“Transgenders are an abhinn ang (integral part) of our society,” said India’s minister of state for social justice and empowerment, Krishan Pal Gurjar, while introducing the controversial Transgender Persons (Protection of Rights) Bill, 2019, in the Lok Sabha, the lower house of parliament, on Aug. 5.
Home minister Amit Shah had used the same words to describe Jammu & Kashmir while introducing radical provisions in the Rajya Sabha, the upper house of parliament, to make the region an “integral part” of India.
The passage of a landmark bill protecting the rights of an “integral part” of society was expected to involve hours of nuanced debate. Instead, the Transgender Rights Bill was passed in a couple of hours. The rhetoric of nationalism was used to quell protests by those whom the Bill seeks to represent—like the transgender activist Grace Banu, who marked the day as “Gender Justice Murder Day.”
Of the 22 members of parliament (MPs) who discussed the bill, 15 belonged to the ruling Bharatiya Janata Party (BJP) or its allies. The suggestions and amendments moved by the other seven MPs were merely ignored.
All of this seems to suggest that the push for transgender rights by the government was never about empowering the 440,000 transgender Indians, but a publicity stunt to showcase inclusive nationalism to the world at large.
Ever since the government made its version of the Transgender Rights Bill public in August 2016, the legislation has met with vociferous protests from the transgender community.
The 2016 bill problematically defined transgender individuals as “neither wholly female nor male” and went as far as to require transpersons to appear before a screening committee that would determine their gender identity. Moreover, that bill criminalised begging, which not only forms a part of the trans culture in South Asia but is also the only means of survival available to the vast majority of transgender people abandoned by their families.
Massive public mobilisation by transgender activists ensured that the 2016 bill could not clear both the houses of parliament. In July this year, the government made amendments to the bill and reintroduced it in the lower house.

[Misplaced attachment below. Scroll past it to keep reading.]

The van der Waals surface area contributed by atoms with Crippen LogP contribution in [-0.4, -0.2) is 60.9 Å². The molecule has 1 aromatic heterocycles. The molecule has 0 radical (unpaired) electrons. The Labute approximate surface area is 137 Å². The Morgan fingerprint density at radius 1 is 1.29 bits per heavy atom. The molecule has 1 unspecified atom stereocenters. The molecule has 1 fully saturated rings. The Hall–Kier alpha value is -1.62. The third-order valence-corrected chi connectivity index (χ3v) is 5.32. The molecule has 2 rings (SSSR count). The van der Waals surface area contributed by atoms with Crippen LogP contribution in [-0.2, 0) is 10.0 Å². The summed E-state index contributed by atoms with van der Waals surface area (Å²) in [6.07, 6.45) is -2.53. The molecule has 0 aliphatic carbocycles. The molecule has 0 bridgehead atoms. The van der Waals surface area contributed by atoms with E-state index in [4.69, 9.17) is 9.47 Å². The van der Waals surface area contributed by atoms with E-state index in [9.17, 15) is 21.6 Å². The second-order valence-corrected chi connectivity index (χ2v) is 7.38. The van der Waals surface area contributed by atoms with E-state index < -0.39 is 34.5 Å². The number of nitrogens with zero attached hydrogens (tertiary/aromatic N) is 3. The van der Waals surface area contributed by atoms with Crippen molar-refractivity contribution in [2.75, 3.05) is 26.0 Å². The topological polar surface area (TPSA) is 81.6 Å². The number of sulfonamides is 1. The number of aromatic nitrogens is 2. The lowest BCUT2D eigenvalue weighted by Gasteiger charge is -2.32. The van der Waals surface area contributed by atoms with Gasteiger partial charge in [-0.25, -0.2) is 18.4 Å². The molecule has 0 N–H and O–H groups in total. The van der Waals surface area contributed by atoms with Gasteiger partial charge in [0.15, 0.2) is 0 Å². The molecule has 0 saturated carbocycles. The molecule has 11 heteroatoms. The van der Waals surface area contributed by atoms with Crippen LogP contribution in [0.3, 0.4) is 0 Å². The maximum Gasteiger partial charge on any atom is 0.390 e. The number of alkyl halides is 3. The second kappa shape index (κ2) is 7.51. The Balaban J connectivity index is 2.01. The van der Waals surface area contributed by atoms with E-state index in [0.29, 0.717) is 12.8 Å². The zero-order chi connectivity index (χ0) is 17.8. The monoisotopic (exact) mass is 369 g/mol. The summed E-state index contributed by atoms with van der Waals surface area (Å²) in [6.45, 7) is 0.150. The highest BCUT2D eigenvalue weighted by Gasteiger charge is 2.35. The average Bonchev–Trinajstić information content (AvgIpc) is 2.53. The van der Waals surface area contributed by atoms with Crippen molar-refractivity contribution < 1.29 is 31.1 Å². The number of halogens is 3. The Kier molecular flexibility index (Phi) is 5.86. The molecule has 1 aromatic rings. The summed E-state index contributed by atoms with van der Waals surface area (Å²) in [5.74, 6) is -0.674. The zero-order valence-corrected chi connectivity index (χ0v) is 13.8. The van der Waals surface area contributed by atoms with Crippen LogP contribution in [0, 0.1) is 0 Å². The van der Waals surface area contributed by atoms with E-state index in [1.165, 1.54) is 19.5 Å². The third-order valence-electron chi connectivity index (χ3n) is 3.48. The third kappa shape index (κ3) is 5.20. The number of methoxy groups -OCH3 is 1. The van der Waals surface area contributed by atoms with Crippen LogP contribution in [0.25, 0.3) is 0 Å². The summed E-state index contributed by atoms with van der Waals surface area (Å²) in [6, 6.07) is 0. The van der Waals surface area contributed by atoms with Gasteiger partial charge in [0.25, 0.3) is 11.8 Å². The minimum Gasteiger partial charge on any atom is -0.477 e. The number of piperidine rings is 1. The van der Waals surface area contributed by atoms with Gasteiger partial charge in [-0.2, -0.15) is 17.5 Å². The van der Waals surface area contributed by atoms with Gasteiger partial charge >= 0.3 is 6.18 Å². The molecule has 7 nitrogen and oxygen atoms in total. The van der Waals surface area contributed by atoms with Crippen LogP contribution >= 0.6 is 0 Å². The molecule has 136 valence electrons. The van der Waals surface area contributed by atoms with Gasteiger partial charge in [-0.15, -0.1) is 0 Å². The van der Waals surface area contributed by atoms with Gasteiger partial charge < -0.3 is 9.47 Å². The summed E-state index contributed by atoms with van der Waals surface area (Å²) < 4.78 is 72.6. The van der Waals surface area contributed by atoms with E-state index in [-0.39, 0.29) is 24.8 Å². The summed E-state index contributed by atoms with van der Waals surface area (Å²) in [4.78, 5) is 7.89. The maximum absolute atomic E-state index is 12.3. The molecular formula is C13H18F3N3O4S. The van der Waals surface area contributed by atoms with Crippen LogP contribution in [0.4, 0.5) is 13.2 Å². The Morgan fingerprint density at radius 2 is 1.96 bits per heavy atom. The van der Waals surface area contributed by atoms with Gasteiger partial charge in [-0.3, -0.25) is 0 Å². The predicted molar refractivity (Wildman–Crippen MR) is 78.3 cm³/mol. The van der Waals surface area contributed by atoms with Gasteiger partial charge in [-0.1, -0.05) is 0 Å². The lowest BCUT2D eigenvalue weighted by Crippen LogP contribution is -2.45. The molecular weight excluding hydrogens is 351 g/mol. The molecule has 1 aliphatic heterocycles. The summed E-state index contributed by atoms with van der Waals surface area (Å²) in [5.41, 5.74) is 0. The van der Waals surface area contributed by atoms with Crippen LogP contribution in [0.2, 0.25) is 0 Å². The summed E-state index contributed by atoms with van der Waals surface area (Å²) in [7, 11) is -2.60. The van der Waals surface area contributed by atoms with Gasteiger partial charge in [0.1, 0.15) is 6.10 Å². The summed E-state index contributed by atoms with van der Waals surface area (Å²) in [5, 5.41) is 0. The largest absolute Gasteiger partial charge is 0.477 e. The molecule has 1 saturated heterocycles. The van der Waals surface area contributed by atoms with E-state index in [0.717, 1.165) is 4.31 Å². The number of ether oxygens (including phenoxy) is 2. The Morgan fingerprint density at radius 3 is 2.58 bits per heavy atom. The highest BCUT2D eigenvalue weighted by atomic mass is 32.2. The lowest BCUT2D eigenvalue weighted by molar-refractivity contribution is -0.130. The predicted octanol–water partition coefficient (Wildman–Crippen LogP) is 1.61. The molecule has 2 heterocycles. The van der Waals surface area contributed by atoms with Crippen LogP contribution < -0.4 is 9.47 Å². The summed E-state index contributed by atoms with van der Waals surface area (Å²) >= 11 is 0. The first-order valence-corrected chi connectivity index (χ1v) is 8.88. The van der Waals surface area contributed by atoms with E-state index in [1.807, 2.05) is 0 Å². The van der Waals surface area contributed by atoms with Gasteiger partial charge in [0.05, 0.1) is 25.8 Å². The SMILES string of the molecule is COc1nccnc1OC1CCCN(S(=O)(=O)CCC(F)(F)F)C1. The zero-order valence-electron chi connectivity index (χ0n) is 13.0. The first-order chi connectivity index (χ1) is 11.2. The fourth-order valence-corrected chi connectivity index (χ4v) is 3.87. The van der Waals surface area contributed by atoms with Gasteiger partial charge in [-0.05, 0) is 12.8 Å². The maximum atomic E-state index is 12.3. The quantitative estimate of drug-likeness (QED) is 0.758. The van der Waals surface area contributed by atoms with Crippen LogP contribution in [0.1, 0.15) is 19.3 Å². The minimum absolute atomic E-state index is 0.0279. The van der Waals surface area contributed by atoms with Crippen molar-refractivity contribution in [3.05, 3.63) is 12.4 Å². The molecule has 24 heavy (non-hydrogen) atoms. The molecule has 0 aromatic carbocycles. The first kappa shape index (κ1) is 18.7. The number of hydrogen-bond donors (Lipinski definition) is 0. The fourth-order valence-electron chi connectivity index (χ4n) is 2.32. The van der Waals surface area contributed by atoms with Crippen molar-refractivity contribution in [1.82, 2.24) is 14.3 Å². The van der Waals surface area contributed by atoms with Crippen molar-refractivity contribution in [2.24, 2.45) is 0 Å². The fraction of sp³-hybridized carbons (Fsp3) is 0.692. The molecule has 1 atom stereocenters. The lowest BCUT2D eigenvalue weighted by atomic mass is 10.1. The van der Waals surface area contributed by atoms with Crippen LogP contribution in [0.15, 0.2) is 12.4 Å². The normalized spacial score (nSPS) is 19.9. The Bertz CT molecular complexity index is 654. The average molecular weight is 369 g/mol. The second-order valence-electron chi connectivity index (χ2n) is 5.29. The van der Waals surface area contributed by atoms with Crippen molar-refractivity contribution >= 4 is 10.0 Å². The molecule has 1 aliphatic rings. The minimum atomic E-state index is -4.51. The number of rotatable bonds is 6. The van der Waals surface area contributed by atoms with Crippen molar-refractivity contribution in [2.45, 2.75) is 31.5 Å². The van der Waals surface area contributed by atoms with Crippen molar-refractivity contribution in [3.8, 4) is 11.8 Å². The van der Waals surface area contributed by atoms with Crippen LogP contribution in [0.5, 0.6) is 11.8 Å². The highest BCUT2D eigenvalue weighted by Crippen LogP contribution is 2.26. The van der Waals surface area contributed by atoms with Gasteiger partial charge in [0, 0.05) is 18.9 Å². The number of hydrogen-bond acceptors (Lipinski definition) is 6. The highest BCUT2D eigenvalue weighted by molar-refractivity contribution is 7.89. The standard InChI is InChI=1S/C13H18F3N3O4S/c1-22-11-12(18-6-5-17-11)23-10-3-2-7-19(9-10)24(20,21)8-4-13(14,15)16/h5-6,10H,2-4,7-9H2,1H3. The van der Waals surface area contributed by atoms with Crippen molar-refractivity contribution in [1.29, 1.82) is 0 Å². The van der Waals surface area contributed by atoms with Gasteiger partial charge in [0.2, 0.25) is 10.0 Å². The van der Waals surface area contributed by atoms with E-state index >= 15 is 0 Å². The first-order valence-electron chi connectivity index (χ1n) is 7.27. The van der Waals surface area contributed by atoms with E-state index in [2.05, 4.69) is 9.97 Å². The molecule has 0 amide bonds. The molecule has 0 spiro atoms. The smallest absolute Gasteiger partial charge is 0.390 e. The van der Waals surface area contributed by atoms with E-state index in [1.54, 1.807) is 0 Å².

The 2019 version changes the definition of “transgender” and does away with the criminalisation of begging. It also provides for penal provisions for crimes committed against the transgender community. But these are less stringent than those for crimes committed against women, which effectively renders transgender people as second-class citizens.
Most importantly, the 2019 bill keeps in place a regressive certification process while failing to provide affirmative action for the transgender community in politics, employment, or education. The bill also fails to expand the definition of family to include families of choice, like hijra gharanas, and refuses to address a range of issues that characterised the complex nature of trans identities in India.
The way forward
While the Transgender Persons (Protection of Rights) Bill, 2019 has been passed by the Lok Sabha, it still requires the assent of the upper house of parliament (where the BJP-led government does not enjoy an absolute majority) to be enacted as law. In 2016, protests by hundreds of members of the transgender community in New Delhi had forced the government to rethink its policy actions and spurred the set of amendments that became a part of the 2019 bill. Similar protests later on this year might yield positive results, bringing together the queer community across the country under a common struggle.
The outcome of India’s struggle for transgender rights will have a decisive impact on the movement for LGBTQ+ rights across South Asia. The framing of the law will impact how similar laws are created by neighbouring nations, from Bangladesh to Nepal, complementing the learnings from a similar law passed by Pakistan to effectively tackle the unique challenges faced by transgender communities in the subcontinent.
While flawed, the Transgender Rights Bill remains the product of one of the longest and most powerful transgender rights movements.
For the first time, it takes a holistic approach towards transgender rights. There is now a need to extricate it from regressive nationalist politics, moving it towards a broader intersectional framework of progressive queerness. Because should it be effectively revised, and should it succeed in its implementation, the law will provide a template for the true social, economic, and political emancipation of the transgender community for countries across the world.
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